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Denise really enjoyed her new puppet from Folkmanis, the Chipmunk in Watermelon. ‘This company makes the most adorable puppets, and this one’s no different. There’s wonderful attention to detail, and the colors on the melon have a lovely blended watercolors look. And don’t get me started on the “vine”; it’s twisty and sproing-y and had me stretching it out just so I could watch it snap right back into place. I’m one for the simpler pleasures in life.’ Is it perfect? Not quite, read her review for more on that.

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I personally have a keen liking for the Tull of the Sixties and early Seventies, which is why you’re getting a cut off their 1976 album, Songs from The Wood. The cut I’ve selected is ‘The Hunting Girl’, a fine pagan story about boy meets girl riding horse and … Oh just go give it a listen! It’s a soundboard recording done forty three years ago at the Los Angeles Sports Arena.

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A Kinrowan Estate story: A Restless Queen

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It was late at night when the green-cloaked storyteller told her tale. ‘ “Turning and turning in the widening gyre,” ‘ she said softly, quoting Yeats, ‘ “The falcon cannot hear the falconer; Things fall apart; The center cannot hold; Mere anarchy is loosed upon the world.”

‘The Queen knew that all was lost — her kingdom, her people, even her gods were gone. Nothing had survived in a war that ended with the Queen and her opposite, the King, fighting each other on a battlefield of bones, of blood, of the smell of chaos itself.’

She went on, ‘Though they cut each other deep, oftimes to very bone, neither could die as their mutual hate kept them from dying. And the land itself died just a bit more with each blow that landed from their swords.’ She took a deep drink of our Autumn ale and continued, ‘Eventually the king dealt a blow from his broadsword that cleaved her left arm off. That didn’t kill her, but she cried for mercy and he granted it, so long as she left the Kingdom never to return. She did, and like a restless spirit, wanders the land looking for peace.’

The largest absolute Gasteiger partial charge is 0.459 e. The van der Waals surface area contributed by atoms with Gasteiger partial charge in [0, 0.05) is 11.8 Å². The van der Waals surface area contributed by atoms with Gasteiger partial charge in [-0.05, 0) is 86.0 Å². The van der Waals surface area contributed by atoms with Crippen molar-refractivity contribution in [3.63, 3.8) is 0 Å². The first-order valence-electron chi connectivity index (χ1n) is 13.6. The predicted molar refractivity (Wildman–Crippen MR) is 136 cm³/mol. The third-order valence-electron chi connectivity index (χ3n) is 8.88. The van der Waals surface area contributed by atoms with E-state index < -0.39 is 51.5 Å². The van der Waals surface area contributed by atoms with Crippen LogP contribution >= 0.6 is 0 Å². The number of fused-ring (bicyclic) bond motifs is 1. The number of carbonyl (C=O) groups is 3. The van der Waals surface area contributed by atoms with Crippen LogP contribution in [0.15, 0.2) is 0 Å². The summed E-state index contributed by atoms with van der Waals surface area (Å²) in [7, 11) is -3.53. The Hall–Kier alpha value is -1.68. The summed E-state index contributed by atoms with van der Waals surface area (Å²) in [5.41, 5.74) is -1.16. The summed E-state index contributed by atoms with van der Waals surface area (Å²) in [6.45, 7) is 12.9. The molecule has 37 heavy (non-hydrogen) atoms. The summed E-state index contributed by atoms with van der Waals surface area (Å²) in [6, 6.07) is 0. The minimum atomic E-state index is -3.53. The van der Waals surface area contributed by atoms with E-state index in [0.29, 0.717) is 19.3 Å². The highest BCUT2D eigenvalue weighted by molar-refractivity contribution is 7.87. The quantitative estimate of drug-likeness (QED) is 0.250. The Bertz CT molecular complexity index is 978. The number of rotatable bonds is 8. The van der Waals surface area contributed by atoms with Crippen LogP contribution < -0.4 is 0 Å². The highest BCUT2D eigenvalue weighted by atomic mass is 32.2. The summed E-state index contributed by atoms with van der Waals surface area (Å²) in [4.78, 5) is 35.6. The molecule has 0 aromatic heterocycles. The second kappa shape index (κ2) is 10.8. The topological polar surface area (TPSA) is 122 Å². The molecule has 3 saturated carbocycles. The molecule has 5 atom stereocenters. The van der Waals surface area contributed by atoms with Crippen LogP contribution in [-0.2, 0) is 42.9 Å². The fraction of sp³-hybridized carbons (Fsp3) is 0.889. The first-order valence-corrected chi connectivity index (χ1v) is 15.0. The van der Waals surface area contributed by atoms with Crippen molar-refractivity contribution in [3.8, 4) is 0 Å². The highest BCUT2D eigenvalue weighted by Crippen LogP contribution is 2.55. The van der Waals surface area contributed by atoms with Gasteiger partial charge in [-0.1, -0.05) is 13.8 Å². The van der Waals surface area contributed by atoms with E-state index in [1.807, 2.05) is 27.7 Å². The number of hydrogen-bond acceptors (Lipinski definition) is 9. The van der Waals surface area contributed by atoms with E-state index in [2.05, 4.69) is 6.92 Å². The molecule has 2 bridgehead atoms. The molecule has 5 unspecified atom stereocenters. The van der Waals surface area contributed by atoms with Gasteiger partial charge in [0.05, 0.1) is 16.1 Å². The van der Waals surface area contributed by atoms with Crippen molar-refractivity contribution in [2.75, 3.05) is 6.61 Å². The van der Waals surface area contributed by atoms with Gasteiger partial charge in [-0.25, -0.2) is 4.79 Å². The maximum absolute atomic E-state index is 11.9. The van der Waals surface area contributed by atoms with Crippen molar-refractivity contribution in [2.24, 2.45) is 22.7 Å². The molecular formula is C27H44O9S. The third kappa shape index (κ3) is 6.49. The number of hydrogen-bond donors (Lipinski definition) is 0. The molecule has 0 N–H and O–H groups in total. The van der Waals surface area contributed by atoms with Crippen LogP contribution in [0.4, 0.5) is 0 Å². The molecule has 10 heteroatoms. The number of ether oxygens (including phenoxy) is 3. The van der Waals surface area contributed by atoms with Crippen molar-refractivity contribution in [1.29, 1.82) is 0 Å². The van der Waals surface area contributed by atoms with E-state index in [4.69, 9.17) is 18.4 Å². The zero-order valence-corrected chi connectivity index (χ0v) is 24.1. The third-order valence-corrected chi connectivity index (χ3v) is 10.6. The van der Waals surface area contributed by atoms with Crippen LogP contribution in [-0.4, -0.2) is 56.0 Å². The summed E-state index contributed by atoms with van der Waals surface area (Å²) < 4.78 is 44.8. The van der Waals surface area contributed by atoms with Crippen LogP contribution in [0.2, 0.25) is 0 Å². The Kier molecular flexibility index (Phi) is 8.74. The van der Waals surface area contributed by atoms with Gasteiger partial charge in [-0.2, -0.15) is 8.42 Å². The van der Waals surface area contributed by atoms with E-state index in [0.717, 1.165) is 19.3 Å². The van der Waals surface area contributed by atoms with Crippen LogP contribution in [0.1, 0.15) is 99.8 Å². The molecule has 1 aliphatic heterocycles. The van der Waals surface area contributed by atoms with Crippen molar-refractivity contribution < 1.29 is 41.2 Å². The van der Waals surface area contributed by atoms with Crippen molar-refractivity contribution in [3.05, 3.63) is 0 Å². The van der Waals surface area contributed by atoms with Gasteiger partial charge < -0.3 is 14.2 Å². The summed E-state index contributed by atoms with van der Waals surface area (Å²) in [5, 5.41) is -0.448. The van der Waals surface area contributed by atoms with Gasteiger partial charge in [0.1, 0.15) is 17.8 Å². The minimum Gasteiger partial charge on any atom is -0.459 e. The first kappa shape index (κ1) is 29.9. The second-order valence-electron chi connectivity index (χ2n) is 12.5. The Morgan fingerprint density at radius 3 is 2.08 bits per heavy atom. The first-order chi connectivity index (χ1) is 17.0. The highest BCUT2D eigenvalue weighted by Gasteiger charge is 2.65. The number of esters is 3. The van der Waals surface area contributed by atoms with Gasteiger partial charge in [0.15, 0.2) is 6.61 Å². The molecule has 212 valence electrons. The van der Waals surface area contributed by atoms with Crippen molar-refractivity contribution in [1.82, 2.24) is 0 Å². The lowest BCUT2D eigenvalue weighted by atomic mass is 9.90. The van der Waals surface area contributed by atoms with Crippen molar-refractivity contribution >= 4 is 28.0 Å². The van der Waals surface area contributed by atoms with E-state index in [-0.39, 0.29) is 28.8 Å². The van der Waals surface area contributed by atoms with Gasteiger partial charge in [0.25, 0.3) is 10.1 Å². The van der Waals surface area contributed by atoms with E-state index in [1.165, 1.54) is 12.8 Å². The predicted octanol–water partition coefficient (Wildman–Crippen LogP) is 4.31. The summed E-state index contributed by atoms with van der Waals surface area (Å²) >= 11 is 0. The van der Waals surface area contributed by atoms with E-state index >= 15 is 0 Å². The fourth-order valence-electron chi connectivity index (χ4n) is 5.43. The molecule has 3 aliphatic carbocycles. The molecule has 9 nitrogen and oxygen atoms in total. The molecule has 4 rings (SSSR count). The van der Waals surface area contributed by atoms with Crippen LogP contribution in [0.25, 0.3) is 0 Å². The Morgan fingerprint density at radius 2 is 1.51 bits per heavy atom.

She finished her drink and with her only arm fastened her cloak tightly about her before she left us wondering how history becomes legend and legend gives way to myth and eventually drifts through our lives like fog.

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What’s New for the 3rd of October: Bothy Band’s “Old Hag” tune, CBGB Punxs, Hot Chocolate, Russell T Davies back as Who Showrunner and It’s Autumn!

She looks like the wizened old crone in that painting Jilly did for Geordie when he got into this kick of learning fiddle tunes with the word ‘hag’ in the title: ‘the Hag in the Kiln,’ ‘Old Hag You Have Killed Me,’ ‘The Hag With the Money,’ and god knows how many more. Just like in the painting, she’s wizened and small and bent over and … dry. Like kindling, like the pages of an old book. Like she’s almost all used up. Hair thin, body thinner. but then you look into her eyes and they’re so alive it makes you feel a little dizzy. — Charles de Lint‘s ‘The Moon is Drowning While I Sleep’ story, which is collected in Dreams Underfoot

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Impressive sunset, isn’t it? When we built the new Library in the late nineteenth century, we moved the Pub here to top floor of the cellar. And we made sure the Greensward facing side had as much glass as possible. So that means for you that every sunset, barring inclement weather, is visible here and with all of them being spectacular indeed as is tonight’s sunset.

The chair you’re sitting in facing that sunset is commonly known as The Falstaff Chair as Estate lore has him telling tales in it one winter’s night. Yes I know he’s fictional but I’ll bet you’ve got characters and stories you believe strongly are real. So do be careful what you think of while here as nightmares as well as dreams can come true and often do…